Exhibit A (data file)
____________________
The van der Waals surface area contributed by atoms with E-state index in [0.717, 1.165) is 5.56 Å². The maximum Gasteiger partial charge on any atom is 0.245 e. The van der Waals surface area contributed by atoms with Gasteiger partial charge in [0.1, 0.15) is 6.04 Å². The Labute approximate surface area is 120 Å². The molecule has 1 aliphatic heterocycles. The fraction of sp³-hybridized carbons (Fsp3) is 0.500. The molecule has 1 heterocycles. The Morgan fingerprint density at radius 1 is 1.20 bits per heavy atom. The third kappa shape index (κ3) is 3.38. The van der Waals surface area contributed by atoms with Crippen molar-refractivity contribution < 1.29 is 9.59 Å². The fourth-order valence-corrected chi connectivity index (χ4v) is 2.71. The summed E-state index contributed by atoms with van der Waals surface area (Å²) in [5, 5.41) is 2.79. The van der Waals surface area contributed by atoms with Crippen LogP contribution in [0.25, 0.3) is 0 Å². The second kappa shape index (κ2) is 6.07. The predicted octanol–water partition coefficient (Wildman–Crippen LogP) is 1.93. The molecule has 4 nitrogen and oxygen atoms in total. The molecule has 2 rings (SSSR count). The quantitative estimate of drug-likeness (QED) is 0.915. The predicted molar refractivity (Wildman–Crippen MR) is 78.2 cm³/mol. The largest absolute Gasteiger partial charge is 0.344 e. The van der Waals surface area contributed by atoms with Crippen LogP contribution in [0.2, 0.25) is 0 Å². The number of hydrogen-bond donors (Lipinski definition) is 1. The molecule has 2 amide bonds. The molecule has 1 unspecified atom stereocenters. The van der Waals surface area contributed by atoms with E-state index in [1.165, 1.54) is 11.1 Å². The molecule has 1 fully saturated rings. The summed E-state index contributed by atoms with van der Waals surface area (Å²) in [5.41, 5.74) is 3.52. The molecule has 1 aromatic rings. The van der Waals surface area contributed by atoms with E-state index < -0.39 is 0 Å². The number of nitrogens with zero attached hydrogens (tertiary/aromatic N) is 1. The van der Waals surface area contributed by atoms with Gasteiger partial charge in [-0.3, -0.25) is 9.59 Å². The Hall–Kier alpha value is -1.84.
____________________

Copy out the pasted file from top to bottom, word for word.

The van der Waals surface area contributed by atoms with E-state index in [0.717, 1.165) is 5.56 Å². The maximum Gasteiger partial charge on any atom is 0.245 e. The van der Waals surface area contributed by atoms with Gasteiger partial charge in [0.1, 0.15) is 6.04 Å². The Labute approximate surface area is 120 Å². The molecule has 1 aliphatic heterocycles. The fraction of sp³-hybridized carbons (Fsp3) is 0.500. The molecule has 1 heterocycles. The Morgan fingerprint density at radius 1 is 1.20 bits per heavy atom. The third kappa shape index (κ3) is 3.38. The van der Waals surface area contributed by atoms with Crippen molar-refractivity contribution < 1.29 is 9.59 Å². The fourth-order valence-corrected chi connectivity index (χ4v) is 2.71. The summed E-state index contributed by atoms with van der Waals surface area (Å²) in [5, 5.41) is 2.79. The van der Waals surface area contributed by atoms with Crippen LogP contribution in [0.25, 0.3) is 0 Å². The second kappa shape index (κ2) is 6.07. The predicted octanol–water partition coefficient (Wildman–Crippen LogP) is 1.93. The molecule has 4 nitrogen and oxygen atoms in total. The molecule has 2 rings (SSSR count). The quantitative estimate of drug-likeness (QED) is 0.915. The predicted molar refractivity (Wildman–Crippen MR) is 78.2 cm³/mol. The largest absolute Gasteiger partial charge is 0.344 e. The van der Waals surface area contributed by atoms with Crippen LogP contribution in [0.2, 0.25) is 0 Å². The number of hydrogen-bond donors (Lipinski definition) is 1. The molecule has 2 amide bonds. The molecule has 1 unspecified atom stereocenters. The van der Waals surface area contributed by atoms with E-state index in [1.165, 1.54) is 11.1 Å². The molecule has 1 fully saturated rings. The summed E-state index contributed by atoms with van der Waals surface area (Å²) in [5.41, 5.74) is 3.52. The molecule has 1 aromatic rings. The van der Waals surface area contributed by atoms with E-state index < -0.39 is 0 Å². The number of nitrogens with zero attached hydrogens (tertiary/aromatic N) is 1. The van der Waals surface area contributed by atoms with Gasteiger partial charge in [-0.3, -0.25) is 9.59 Å². The Hall–Kier alpha value is -1.84.